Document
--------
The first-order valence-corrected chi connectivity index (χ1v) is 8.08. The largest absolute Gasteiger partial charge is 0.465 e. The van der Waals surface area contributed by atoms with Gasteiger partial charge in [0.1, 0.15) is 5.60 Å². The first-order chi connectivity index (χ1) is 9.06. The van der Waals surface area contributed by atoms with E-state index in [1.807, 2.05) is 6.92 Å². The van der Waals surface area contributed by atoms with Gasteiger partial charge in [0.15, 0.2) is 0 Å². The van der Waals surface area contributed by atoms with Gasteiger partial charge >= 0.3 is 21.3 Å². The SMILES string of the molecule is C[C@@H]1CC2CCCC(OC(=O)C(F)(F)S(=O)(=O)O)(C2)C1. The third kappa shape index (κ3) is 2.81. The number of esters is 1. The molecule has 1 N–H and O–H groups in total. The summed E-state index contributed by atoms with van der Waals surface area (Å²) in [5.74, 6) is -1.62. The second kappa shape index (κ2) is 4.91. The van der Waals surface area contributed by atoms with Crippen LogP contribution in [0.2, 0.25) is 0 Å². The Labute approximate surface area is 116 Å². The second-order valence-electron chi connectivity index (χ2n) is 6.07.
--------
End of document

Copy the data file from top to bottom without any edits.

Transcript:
The first-order valence-corrected chi connectivity index (χ1v) is 8.08. The largest absolute Gasteiger partial charge is 0.465 e. The van der Waals surface area contributed by atoms with Gasteiger partial charge in [0.1, 0.15) is 5.60 Å². The first-order chi connectivity index (χ1) is 9.06. The van der Waals surface area contributed by atoms with E-state index in [1.807, 2.05) is 6.92 Å². The van der Waals surface area contributed by atoms with Gasteiger partial charge in [0.15, 0.2) is 0 Å². The van der Waals surface area contributed by atoms with Gasteiger partial charge >= 0.3 is 21.3 Å². The SMILES string of the molecule is C[C@@H]1CC2CCCC(OC(=O)C(F)(F)S(=O)(=O)O)(C2)C1. The third kappa shape index (κ3) is 2.81. The number of esters is 1. The molecule has 1 N–H and O–H groups in total. The summed E-state index contributed by atoms with van der Waals surface area (Å²) in [5.74, 6) is -1.62. The second kappa shape index (κ2) is 4.91. The van der Waals surface area contributed by atoms with Crippen LogP contribution in [0.2, 0.25) is 0 Å². The Labute approximate surface area is 116 Å². The second-order valence-electron chi connectivity index (χ2n) is 6.07.